[Note: A transcript of this meeting is unavailable. The discussion is summarized below.]
What We Know
The denial of responsibility for crimes committed in wartime, or the justification for such atrocities by claiming that worse were suffered by one's own people, is not uncommon during transition processes. This fact does not make such denial and obfuscation of facts any less egregious. The governments of the states which emerged from the former Yugoslavia are impeding their nations' transition to democracy through their determined refusal to confront the past and to own up to their participation in crimes committed against their people.
The government that emerged following the overthrow of Slobodan Milosevic was able to do so only by brokering deals with former members of Milosevic's regime. These "allies" were granted immunity from prosecution and the means to make money illegally in exchange for helping hand over Milosevic and some others to the International Criminal Tribunal for the former Yugoslavia (ICTY). These "allies" eventually returned to power, wielding great control over the police and military, and the government largely fell under their influence as well.
The media has backed the crackdown on those supportive or sympathetic to non-Serb victims, and little coverage has been given to the trials. Although some indictees pleaded guilty at The Hague and provided evidence of the Serbian police and military's involvement in the massacre of 7,000 Bosnian Muslims, this received virtually no media coverage. From the government, the police, and the media there is an appalling complicity with the former regime and lack of effort to establish the truth about what was done in Bosnia and to acknowledge political responsibility for atrocities committed there.
What We Don't Know
As with any major and particularly disturbing event, it is impossible to predict how history will remember this period. There is concern that as with Germany and Japan in World War II, people who were very young when the Bosnian war began will not be interested in the crimes committed and will not be invested in their remembrance. There is also a concern that people will claim victimization as a group, instead of claiming responsibility for what occurred. Serbia contains many victims, and overcoming this sense of victimization will be the greatest obstacle to having Serbia face up to its past.
The ICTY is scheduled to conclude its work by 2008. Whatever work it may accomplish by then, the ICTY will not be able to prevent future conflict. Moreover, Serbian and other governments are waiting for the close of the tribunal, thinking it will be the end of attention on the past. The legacy of this court with respect to justice and remembrance remains to be seen.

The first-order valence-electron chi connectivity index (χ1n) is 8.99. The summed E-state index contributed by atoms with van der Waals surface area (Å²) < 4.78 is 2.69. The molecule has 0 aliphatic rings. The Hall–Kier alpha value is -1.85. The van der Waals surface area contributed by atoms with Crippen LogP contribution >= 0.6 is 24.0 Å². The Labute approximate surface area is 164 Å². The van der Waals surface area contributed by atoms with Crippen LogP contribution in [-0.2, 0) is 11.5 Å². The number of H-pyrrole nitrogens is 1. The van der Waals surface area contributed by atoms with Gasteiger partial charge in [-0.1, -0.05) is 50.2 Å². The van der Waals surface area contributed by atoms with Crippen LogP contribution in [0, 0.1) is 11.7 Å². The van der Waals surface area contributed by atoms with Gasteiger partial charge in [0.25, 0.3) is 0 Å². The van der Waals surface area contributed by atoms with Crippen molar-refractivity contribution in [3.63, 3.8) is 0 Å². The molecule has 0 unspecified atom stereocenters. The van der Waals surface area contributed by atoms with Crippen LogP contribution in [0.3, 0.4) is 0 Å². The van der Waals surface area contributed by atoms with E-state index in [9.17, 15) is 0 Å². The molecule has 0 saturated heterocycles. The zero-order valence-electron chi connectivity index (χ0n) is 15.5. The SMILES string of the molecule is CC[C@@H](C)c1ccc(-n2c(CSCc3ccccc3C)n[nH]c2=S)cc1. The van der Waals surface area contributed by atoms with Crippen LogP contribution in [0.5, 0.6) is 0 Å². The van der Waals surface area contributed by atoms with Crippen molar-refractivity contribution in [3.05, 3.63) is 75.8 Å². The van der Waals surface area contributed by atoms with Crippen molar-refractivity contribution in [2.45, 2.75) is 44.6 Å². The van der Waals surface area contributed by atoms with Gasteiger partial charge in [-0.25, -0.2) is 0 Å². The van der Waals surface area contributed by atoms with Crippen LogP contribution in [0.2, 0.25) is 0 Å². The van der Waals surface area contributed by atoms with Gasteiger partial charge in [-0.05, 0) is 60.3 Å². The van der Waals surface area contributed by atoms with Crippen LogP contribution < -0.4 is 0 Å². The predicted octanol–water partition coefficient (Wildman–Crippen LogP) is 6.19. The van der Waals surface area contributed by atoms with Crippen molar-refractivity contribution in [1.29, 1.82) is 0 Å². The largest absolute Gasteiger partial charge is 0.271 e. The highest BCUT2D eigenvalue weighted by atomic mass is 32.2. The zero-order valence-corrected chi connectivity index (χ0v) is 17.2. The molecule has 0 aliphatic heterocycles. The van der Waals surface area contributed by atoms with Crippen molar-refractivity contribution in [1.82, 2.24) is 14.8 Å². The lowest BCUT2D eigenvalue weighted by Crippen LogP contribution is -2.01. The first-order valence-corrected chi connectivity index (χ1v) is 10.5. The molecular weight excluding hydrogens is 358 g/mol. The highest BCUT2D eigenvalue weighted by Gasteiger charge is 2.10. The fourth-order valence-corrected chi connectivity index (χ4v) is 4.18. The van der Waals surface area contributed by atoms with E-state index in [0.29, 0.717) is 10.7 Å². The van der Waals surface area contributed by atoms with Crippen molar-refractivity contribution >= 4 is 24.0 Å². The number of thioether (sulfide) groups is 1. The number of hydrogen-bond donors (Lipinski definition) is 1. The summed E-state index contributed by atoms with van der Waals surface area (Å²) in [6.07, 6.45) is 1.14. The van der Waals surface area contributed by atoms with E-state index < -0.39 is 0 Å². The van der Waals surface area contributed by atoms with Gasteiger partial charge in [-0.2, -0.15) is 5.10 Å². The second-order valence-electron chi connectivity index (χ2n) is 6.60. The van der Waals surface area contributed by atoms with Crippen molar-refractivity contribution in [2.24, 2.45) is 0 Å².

What Are the Next Steps
As part of the process of confronting the past, the political and judicial climate must improve. Without political will and forceful decisions, prosecutors will not issue contentious indictments. Only small trials will be held with the permission of the government. Witnesses need to believe that police and judicial institutions have changed before they feel comfortable going to the police. People are afraid to testify, many fearing for their lives.
In the absence of political efforts to deal with the past, civil society must step in to fill the void. It is essential to break the silence about the past and preserve remembrance. Organizations independent of political influence are best situated to do this. The Humanitarian Law Center (HLC) is committed to the preservation of documentation and making documents accessible for prosecution of people involved in past injustices. The HLC has also begun establishing a network of such centers throughout the region. The hope is that the protection and preservation of such documentation will lead to trials and indictments. A public service approach is also essential – speaking in public, pushing for cases to be brought to trial, and advocating prosecution.
In addition, the media and politicians must speak up to explain that all sides were involved in crimes. Without addressing the past, it is difficult to move on to the future. A climate must be created that shows clearly that the war has ended. The former Yugoslavia was the only country ever to have its president accused of genocide and other crimes against humanity. The detainment of Milosevic and hearings at The Hague were never explained in terms of individual responsibility, but were instead attributed to international pressure and obligation.
Government accountability is critical. Domestic war crimes trials must be supported and monitored. In Serbia and Croatia, domestic trials are typically focused on individuals, locating blame with individuals and directing attention away from the state's role. Frequently a few individuals are served up for prosecution in order to protect the Yugoslav army and the state at large. Until the state honestly addresses and comes to terms with its past, it will be extremely difficult for its people to move forward to a peaceful, productive future.